Sustaining Engineering refers to the ongoing production of a product over time, and the steps needed to ensure that all parts that make up that product are continuing to be available and delivered without interruption.
This requires continued monitoring of the supply chain to be sure that every part and every supplier are able to meet your needs for the foreseeable future.
Manufacturing requires a consistent supply of raw material and components and a consistent application of manufacturing processes.
Product Resources spends considerable time doing the sustaining engineering work to keep the materials flowing on time, and to keep the manufacturing processes up to date based on CAPA program and customer input.
Once the material is identified and sourced, it is reasonable to expect the supply chain to deliver a continuous stream of that material, all meeting the specifications, for a reasonable period. This “reasonable period” is somewhat subjective and will vary based on the type of material. For generic, standard parts (e.g., hardware) it is effectively forever. Custom parts (e.g., machined parts, molded parts) are also available for an extended time since you have the control over the specifications, and the parts are being made to those specifications.
Commercial parts, purchased to a manufacturer’s datasheet, can be more problematic. If you read the datasheets closely, you will likely find a statement with words to the effect of “specifications may change without notice”. It has been our experience that if the specifications are going to change, you are notified, but unless you have a separate contract, you can’t count on it. Integrated Circuits are a little different; it is rare that a specification will change. It is more likely the part would be discontinued due to lack of demand, but even that is unlikely. Almost all semiconductor manufacturers publish an expected lifetime for the part, and you have years to prepare. Those notes on a datasheet “not recommended for new designs” are telling you that the end is getting close and it’s best to pay attention to them.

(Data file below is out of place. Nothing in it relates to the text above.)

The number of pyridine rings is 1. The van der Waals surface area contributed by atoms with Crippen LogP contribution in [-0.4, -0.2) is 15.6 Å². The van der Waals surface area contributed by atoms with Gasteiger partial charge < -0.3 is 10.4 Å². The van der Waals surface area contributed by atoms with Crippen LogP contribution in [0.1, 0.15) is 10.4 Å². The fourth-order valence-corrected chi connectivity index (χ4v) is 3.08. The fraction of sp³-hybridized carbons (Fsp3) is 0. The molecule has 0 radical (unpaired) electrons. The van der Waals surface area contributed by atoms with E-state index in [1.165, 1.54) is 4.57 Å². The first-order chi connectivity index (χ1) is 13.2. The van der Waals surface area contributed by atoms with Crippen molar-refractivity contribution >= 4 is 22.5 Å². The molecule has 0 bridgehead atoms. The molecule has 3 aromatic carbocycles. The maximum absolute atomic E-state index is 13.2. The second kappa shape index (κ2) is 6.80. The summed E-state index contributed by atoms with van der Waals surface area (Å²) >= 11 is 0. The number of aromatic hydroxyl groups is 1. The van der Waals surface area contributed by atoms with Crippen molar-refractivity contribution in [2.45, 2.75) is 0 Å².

The toughest parts to predict are the computer and communication related assemblies – Computer motherboards, displays, disk drives/SSD, USB X.0 chips, computer chipsets, and the like. These are made in huge quantities for a market where there is always something faster and cheaper being introduced. For those components, like disk drives, the life cycle of a particular part number is measured in months, not years. Typically, these devices are designed to an electrical and mechanical interface standard, and that allows us to find a substitute in short order, and with a reasonably low risk.
That is not always the case however, and when there is no alternate to a part that can no longer be purchased through normal channels, you have a problem. There are a few ways to handle part obsolescence like this:
- If you have enough time and the supplier is offering a last-time buy, be sure to procure enough of the part to maintain production until you can find an alternate or make engineering changes to the product to design in a new part.
- If you are caught short, there is a possibility that a broker will have a reasonable supply of the part. This is more likely with semiconductors than computer board assemblies, but it is worth it to check. If you decide to buy from a broker (especially semiconductors), beware of counterfeit parts.
- Find a direct replacement and qualify the part. This is easier with time available before you run out. The amount of testing and qualification necessary will depend on the risk of making the change.
- Make design changes to allow for a new part. This is likely the most difficult and time-consuming option.
All this effort comes under the heading of Sustaining Engineering.
Part of Product Resources’ efforts to maintain your product are paying attention to the supply chain and checking with suppliers on the risk of parts at their end-of-life. When we find that the risk is too high, we will make a recommendation and work with our customer to implement the changes in a controlled manner, as the lowest possible cost. The more time you have to react to these inevitable changes, the easier and less expensive it will be to maintain the product flow.
Sustaining engineering also encompasses the modifications to the product design and manufacturing process necessitated by input from customers and end users. Our QMS utilizes a CAPA system (Corrective Action and Preventative Action) and continuous improvement to maintain product quality and lower costs for manufacturing.